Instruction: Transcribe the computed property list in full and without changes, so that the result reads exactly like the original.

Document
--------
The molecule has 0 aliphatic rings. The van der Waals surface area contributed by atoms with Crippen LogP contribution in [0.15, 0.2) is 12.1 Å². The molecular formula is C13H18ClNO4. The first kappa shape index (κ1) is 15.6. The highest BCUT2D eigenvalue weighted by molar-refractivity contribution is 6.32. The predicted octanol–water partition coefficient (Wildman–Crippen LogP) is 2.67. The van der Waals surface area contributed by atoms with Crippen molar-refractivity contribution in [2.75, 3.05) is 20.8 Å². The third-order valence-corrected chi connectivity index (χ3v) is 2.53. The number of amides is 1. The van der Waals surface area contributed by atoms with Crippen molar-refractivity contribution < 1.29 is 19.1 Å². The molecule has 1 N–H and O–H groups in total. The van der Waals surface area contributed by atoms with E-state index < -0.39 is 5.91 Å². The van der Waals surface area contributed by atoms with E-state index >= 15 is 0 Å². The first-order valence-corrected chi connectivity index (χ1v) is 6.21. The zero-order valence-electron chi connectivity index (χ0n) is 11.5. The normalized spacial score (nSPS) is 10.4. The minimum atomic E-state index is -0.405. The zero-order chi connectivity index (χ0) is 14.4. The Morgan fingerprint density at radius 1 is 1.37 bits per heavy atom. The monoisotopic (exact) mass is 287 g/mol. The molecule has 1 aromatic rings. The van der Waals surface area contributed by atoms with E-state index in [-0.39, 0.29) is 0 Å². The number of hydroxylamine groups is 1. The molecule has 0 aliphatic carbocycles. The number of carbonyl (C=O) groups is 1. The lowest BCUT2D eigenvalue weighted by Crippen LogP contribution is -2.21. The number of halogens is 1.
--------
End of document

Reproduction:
The molecule has 0 aliphatic rings. The van der Waals surface area contributed by atoms with Crippen LogP contribution in [0.15, 0.2) is 12.1 Å². The molecular formula is C13H18ClNO4. The first kappa shape index (κ1) is 15.6. The highest BCUT2D eigenvalue weighted by molar-refractivity contribution is 6.32. The predicted octanol–water partition coefficient (Wildman–Crippen LogP) is 2.67. The van der Waals surface area contributed by atoms with Crippen molar-refractivity contribution in [2.75, 3.05) is 20.8 Å². The third-order valence-corrected chi connectivity index (χ3v) is 2.53. The number of amides is 1. The van der Waals surface area contributed by atoms with Crippen molar-refractivity contribution < 1.29 is 19.1 Å². The molecule has 1 N–H and O–H groups in total. The van der Waals surface area contributed by atoms with E-state index < -0.39 is 5.91 Å². The van der Waals surface area contributed by atoms with E-state index >= 15 is 0 Å². The first-order valence-corrected chi connectivity index (χ1v) is 6.21. The zero-order valence-electron chi connectivity index (χ0n) is 11.5. The normalized spacial score (nSPS) is 10.4. The minimum atomic E-state index is -0.405. The zero-order chi connectivity index (χ0) is 14.4. The Morgan fingerprint density at radius 1 is 1.37 bits per heavy atom. The monoisotopic (exact) mass is 287 g/mol. The molecule has 1 aromatic rings. The van der Waals surface area contributed by atoms with E-state index in [-0.39, 0.29) is 0 Å². The number of hydroxylamine groups is 1. The molecule has 0 aliphatic carbocycles. The number of carbonyl (C=O) groups is 1. The lowest BCUT2D eigenvalue weighted by Crippen LogP contribution is -2.21. The number of halogens is 1.